On 20 January 2023, the Fair Work Commission (FWC) handed down a decision which will see amendments made to the Professional Employees Award 2020 (the Award).
At its own motion, the FWC has undertaken a review of the Award and decided to make significant changes, including the introduction of penalty rates, overtime and time off in lieu (TOIL).
Employers should be aware that there will also be changes to the coverage provisions of the Award.
Generally speaking, the Award applies to employers working in the information technology, telecommunications services and quality auditing industries, as well as employers of professional engineers, professional scientists and medical researchers. In this regard, the Award is unique as it applies to highly qualified employees who in other fields, would often fall outside modern-award coverage.
Overtime and Penalty Rates
Currently, the Award does not prescribe specific rates of pay for employees who work overtime or “unsociable hours” as is the case in most other modern awards. Rather, the Award simply requires employers to ensure that they “compensate” employees for such hours. This has given employers far greater flexibility in terms of hours of work and remuneration than other modern awards.
However, the FWC has determined that the current provisions of the Award do not meet the objective of modern awards, which is “to provide a fair and relevant safety net” and as such, it has decided to make the following changes to the Award:
employees will be entitled to either overtime payments or TOIL where an employee works in excess of 38 hours in a week, including call-back work, remote work and work performed on electronic devices;
a penalty rate of 125% will be payable for all hours worked (whether ordinary or overtime hours) before 6:00am or after 10:00pm on any day Monday to Saturday (for casual employees, this penalty rate is in addition to casual loading);
a penalty rate of 150% will be payable for rostered hours (whether ordinary or overtime) worked on a Sunday or public holiday (again, in addition to casual loading for casuals);
the employer must keep records of all hours worked by an employee in excess of 38 hours per week, or worked before 6:00 am or after 10:00pm on any day Monday to Saturday, or worked at any time on a Sunday or public holiday.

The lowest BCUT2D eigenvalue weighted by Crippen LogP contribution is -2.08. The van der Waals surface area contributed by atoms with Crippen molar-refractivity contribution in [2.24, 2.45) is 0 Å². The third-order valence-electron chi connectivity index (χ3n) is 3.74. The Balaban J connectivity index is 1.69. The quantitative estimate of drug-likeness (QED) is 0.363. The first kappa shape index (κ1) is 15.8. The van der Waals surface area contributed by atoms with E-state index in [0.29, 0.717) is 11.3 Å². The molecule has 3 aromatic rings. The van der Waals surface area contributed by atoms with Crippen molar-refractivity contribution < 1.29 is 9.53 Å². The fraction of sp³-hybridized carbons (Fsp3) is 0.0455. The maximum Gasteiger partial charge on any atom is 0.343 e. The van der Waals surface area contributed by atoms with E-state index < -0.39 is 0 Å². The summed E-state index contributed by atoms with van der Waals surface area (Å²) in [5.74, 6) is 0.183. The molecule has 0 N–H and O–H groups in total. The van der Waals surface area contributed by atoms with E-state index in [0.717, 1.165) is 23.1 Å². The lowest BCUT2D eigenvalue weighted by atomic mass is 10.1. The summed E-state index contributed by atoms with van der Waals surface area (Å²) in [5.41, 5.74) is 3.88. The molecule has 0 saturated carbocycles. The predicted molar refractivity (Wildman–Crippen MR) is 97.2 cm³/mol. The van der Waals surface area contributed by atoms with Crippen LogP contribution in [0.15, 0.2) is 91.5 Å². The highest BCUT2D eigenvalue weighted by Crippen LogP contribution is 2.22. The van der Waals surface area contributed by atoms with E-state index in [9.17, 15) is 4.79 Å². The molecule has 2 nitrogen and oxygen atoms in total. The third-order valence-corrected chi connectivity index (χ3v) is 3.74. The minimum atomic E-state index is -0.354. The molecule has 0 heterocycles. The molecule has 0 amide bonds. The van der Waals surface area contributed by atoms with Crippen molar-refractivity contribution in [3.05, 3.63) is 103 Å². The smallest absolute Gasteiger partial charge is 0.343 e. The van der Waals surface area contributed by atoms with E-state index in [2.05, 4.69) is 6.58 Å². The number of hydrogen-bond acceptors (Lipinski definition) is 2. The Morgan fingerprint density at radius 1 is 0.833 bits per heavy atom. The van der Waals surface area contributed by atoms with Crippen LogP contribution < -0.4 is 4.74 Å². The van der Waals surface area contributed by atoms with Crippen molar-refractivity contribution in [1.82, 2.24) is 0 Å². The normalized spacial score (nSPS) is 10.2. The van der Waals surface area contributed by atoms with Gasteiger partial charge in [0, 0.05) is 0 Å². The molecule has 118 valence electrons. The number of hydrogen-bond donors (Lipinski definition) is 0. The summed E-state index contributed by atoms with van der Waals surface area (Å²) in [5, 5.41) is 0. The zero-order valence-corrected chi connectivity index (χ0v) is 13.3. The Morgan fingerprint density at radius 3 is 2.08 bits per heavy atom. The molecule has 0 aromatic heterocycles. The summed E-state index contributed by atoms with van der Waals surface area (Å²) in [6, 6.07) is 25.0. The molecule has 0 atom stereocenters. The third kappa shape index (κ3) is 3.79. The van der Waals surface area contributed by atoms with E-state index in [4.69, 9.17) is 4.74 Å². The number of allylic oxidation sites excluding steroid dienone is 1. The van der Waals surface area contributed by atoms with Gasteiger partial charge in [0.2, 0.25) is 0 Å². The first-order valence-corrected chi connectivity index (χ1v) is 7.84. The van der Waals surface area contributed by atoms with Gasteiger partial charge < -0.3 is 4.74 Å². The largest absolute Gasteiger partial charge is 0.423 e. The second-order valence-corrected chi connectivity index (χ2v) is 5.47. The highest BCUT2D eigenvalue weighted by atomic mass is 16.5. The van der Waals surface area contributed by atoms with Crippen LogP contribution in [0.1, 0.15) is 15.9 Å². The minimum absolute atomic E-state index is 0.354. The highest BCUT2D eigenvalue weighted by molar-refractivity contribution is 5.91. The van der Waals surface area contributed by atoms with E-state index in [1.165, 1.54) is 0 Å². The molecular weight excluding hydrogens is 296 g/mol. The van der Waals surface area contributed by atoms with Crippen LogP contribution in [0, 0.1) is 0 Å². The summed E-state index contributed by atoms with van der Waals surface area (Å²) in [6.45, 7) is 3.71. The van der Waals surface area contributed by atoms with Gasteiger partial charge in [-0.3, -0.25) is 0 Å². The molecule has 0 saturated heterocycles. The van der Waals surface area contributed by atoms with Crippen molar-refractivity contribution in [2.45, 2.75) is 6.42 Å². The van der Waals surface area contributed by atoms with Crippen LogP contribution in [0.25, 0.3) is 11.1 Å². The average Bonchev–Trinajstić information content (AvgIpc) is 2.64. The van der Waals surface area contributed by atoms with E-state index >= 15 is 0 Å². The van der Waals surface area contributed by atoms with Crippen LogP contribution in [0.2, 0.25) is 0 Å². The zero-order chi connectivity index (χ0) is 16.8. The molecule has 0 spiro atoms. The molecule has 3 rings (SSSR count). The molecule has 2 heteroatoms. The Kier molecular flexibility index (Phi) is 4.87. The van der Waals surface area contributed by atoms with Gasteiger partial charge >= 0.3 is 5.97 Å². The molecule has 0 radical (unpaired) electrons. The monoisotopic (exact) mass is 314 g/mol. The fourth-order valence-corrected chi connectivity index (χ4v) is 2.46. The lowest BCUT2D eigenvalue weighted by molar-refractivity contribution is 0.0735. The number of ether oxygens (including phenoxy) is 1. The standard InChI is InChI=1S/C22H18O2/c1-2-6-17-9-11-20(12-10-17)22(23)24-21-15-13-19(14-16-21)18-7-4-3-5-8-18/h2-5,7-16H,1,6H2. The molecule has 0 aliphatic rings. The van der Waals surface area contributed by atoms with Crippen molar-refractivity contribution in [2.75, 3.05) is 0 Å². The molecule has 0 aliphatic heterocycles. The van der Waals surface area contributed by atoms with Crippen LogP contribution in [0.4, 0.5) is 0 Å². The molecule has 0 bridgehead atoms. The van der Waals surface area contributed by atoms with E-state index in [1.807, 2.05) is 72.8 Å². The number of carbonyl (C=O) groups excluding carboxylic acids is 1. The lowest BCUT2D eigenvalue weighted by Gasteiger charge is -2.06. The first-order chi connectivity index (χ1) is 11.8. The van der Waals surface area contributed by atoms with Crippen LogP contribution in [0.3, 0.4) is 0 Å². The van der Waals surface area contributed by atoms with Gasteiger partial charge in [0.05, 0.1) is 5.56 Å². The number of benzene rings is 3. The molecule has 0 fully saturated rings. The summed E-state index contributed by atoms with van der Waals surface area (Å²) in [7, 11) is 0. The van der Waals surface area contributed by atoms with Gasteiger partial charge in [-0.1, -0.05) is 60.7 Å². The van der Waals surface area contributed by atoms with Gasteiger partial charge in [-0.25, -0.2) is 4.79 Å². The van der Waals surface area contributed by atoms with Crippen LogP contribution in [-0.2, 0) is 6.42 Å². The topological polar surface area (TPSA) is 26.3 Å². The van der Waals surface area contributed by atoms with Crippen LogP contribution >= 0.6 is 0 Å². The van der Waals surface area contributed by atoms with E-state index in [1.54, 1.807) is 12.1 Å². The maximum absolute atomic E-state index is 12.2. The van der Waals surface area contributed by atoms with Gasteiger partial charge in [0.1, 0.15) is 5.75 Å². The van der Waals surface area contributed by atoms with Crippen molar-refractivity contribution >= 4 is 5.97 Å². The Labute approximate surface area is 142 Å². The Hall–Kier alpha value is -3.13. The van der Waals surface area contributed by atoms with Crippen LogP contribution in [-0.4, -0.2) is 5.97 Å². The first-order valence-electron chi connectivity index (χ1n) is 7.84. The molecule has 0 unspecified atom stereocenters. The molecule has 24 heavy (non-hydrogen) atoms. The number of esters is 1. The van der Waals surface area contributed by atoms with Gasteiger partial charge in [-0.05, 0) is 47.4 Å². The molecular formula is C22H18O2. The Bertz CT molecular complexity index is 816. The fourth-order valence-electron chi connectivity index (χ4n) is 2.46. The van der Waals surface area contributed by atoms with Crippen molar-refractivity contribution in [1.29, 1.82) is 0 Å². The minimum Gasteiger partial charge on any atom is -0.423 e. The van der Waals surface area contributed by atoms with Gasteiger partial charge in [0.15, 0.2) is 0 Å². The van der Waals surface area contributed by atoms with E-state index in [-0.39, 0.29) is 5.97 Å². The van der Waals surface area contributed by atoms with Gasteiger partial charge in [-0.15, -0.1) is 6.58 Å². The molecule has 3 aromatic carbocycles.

However, the FWC has also confirmed that overtime and penalty rate provisions will not apply where employees covered by the Award have a contractual entitlement to an annual salary that is 25% or more in excess of minimum annual wage for the appropriate classification in clause 14 of the Award.
In addition to reviewing hours of work and pay, the FWC also considered the coverage of the Award and decided to expressly exclude managerial positions.
The coverage clause in the Award is to be varied to read as follows:
“An employee performing professional engineering duties, professional scientific duties, professional information technology duties, or quality auditing must be classified in one of the following classifications provided that the employee is not employed in a wholly or principally managerial position.”
The effect of this variation is to make clear that the Award applies to “all employees who perform professional engineering duties, professional scientific duties, professional information technology duties or quality auditing unless the person holds a position which is principally managerial in nature.”
The operation of the changes to the Award are imminent, with the FWC having released a draft determination of the varied Award. Submissions in respect of the draft determination closed in respect of the changes closed on 10 February 2023.
In response to the changes, employers should review:
if any employees are covered by the Award;
the remuneration and hours of work of any employees who are covered by the Award;
recording keeping processes.
Employers must be aware of which employees come under the Award and ensure that the new minimum entitlements are met.
  FWCFB 13.